In a last ditch effort to make himself out as the actual victor, Lucifer announced to his millions of followers that they were gathering together at a big public park near one of Father’s houses and publicly declaring their resignation from heaven and from Father’s family. Lucifer’s event was reasonably successful and got a lot of press attention. Billions followed his lead.
After an unsuccessful and rather embarrassing coup attempt, Lucifer and his minions of opinion were marched out of the kingdom and sent to a new world, far, far away. And here the war continues. 

The War of Words Continues

There was a war in heaven. I don’t remember it well, but by accounts it was a war of words, a war of ideas. It didn’t end there; the war continues on earth. Like many of you, I’ve been fighting that war for a long time and have picked up a few lessons along the way.

The apostle John tells us that we overcame Lucifer, “the accuser of our brethren,” in that war through the blood of the Lamb—the atonement of Christ—and by the “word of our testimony” (Revelation 12:11). That’s also how we can overcome modern accusers.

I gained a testimony of the truthfulness of the gospel and the Church of Jesus Christ when I was 17 years old. It has never left me. Perhaps I should say I’ve tried hard to never leave it. I have treated it kindly and have been as loyal to it as I would be to a dear, trusted friend. It has never let me down, in spite of my being frustratingly mortal.

The path of discipleship is not an easy path, but it is simple. I love the path. If I could give you a visual idea of a testimony, I’d say it’s like a kayak. It’ll keep you afloat in the roughest of waters, as long as you keep paddling. Even when you’ve been upside down and under water, if you just keep paddling, you’ll stay alive and safe and find your way back to the surface. Drenched, but safe. Paddling is like discipleship.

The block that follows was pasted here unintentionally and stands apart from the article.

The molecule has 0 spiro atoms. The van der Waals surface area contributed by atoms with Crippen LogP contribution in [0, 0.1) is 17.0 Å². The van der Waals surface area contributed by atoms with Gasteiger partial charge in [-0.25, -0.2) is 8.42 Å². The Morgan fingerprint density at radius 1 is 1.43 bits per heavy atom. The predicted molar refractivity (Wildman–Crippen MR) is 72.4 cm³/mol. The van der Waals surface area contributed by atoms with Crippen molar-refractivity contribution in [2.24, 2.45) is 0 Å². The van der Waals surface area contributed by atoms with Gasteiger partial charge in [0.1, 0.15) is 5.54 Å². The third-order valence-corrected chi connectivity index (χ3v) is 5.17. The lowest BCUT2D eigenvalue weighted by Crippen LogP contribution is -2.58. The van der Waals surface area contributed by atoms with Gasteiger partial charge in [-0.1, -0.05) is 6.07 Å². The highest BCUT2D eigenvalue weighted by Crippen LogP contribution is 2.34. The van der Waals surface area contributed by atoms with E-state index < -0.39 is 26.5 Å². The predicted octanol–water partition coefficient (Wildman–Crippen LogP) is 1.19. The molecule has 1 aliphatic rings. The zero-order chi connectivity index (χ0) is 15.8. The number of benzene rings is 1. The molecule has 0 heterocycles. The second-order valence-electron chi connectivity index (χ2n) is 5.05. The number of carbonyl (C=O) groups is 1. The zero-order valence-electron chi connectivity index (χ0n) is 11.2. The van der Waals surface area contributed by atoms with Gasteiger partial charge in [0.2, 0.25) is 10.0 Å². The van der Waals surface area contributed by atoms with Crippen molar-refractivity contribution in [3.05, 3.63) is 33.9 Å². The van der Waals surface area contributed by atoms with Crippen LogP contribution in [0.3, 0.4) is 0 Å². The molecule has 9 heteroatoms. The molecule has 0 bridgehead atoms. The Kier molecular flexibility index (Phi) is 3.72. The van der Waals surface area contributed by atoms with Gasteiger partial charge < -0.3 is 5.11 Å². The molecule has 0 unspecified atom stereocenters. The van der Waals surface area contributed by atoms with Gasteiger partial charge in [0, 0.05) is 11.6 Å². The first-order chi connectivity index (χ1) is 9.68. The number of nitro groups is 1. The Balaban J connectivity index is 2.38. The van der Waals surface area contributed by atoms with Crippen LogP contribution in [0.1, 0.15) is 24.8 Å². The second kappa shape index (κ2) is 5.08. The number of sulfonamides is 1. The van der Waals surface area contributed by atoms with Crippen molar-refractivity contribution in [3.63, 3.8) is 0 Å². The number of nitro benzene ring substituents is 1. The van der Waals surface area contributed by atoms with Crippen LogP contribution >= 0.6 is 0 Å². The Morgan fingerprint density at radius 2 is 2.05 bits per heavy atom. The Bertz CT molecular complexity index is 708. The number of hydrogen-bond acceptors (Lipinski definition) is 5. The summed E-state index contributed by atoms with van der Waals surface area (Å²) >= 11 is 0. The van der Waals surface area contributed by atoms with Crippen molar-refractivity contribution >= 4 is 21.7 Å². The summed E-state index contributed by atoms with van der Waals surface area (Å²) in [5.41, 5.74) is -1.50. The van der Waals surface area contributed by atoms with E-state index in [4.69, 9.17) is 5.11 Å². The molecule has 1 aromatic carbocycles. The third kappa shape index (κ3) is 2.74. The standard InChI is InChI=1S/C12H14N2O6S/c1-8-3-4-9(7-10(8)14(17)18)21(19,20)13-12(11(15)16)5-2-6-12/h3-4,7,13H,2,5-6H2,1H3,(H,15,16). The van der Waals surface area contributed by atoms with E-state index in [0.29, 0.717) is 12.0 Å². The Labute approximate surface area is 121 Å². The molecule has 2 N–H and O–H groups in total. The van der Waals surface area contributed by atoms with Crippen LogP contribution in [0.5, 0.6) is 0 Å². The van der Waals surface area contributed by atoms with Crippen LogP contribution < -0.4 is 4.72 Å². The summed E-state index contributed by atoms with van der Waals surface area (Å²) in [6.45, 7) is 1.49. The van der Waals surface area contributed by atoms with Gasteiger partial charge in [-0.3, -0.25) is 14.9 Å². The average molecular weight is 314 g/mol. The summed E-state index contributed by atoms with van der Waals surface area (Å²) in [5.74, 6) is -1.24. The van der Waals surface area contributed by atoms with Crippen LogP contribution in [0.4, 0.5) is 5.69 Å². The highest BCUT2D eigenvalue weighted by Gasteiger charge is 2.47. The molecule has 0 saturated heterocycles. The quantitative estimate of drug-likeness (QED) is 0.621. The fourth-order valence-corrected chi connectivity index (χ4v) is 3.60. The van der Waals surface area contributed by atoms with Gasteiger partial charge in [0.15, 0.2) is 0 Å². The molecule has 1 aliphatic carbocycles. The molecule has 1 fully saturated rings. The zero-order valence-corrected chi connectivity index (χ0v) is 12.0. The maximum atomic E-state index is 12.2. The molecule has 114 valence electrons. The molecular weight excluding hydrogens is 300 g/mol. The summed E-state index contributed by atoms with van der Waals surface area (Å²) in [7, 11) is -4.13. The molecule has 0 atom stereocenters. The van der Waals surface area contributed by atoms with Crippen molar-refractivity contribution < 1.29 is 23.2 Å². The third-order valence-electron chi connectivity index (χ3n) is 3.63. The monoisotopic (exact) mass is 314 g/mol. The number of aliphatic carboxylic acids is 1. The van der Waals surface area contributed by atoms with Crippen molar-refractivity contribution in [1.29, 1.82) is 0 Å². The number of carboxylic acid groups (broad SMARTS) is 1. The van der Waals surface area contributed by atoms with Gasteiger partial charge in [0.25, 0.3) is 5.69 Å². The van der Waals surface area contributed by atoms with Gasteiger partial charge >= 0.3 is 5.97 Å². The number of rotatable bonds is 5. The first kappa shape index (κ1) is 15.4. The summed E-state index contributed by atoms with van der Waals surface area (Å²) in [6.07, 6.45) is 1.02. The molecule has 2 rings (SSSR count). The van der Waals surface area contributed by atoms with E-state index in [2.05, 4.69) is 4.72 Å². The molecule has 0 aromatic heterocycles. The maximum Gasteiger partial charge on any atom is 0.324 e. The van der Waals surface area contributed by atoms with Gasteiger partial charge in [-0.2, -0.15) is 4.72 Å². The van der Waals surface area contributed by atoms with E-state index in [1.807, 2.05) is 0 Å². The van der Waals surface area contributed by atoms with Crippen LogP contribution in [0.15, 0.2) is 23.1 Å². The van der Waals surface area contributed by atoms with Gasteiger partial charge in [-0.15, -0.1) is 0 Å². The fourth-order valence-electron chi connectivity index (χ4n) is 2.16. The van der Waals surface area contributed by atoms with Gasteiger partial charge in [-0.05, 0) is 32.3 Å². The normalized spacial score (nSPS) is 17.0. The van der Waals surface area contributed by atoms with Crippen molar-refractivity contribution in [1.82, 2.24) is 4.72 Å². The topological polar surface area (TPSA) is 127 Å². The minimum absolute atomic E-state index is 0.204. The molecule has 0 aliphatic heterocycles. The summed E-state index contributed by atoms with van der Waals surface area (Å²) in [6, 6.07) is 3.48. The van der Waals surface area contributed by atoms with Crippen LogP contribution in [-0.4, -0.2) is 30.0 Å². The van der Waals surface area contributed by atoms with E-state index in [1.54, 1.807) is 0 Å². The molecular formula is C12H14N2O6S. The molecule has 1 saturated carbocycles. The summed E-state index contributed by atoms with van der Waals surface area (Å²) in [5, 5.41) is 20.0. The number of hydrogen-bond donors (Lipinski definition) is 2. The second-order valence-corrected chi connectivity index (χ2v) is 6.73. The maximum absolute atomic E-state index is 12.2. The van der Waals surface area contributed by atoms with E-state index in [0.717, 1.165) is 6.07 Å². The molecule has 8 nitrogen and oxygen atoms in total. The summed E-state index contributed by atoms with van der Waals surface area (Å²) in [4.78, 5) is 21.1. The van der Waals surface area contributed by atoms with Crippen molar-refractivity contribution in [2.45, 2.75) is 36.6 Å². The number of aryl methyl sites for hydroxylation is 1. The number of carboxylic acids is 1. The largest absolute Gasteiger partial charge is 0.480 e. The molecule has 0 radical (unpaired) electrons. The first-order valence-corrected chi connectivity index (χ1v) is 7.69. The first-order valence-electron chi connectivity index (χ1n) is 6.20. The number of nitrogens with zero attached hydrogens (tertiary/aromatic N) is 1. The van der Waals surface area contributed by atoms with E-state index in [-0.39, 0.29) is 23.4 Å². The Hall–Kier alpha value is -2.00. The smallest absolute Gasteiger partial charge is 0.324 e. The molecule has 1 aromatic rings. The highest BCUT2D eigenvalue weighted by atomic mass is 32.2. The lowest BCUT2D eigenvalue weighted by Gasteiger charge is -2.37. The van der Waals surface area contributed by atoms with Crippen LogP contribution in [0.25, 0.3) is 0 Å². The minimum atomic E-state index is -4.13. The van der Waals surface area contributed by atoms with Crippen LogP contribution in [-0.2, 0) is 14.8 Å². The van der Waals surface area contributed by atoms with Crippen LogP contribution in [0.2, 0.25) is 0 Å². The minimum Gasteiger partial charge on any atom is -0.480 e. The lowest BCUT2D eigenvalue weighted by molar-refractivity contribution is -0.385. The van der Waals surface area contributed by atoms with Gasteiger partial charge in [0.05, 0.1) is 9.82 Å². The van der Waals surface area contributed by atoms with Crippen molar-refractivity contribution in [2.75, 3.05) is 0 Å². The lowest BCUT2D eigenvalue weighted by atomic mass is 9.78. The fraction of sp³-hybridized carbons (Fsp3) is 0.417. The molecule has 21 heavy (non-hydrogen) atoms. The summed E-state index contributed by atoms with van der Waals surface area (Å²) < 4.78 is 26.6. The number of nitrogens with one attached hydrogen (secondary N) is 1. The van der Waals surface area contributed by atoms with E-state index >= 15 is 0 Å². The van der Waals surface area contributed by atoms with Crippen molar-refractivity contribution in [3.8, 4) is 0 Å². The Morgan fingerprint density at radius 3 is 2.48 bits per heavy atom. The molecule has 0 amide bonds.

When Lucifer was cast down, the Book of Moses tells us that “he became . . . the father of all lies, to deceive and to blind men, and to lead them captive at his will, even as many as would not hearken unto my voice” (Moses 4:4; emphasis added).

How does Satan lead us captive? He is more able to deceive us when we don’t hearken to—listen and obey—the Lord’s voice.

How do we hear the Lord’s voice? Through the voice of the scriptures, the voice of His prophets, and by the still, small voice of the Spirit to our hearts.

Whether by mine own voice or by the voice of my servants, it is the same. (D&C 1:38.)

1 Corinthians 13 teaches about the character of love and, quite honestly, I don’t feel obligated in the least to listen to any voice that doesn’t match that character. There is no need to heed a proud, defiant, mocking, flippant, contentious voice, for the spirit of contention is of the devil (3 Nephi 11:29). If it’s contentious, it’s driven by pride (Proverbs 13:10). And if it isn’t love, it’s probably coming from “the great and spacious building [which is] the pride of the world (1 Nephi 11:36). So, no. No, thank you.

Where there is darkness, there are torrents of contention and doubt; where there is light, we find “living waters” (1 Nephi 11:25)—and love and patience and unselfishness and humility and a willingness to listen and be wrong—for “love is patient, love is kind. It does not envy, it does not boast, it is not proud” (NIV 1 Corinthians 13:4). Love “always protects, always trusts, always hopes, always perseveres” (NIV 1 Corinthians 13:7).

Love is our true home. It’s where we find true peace. Everything else is a two-star motel.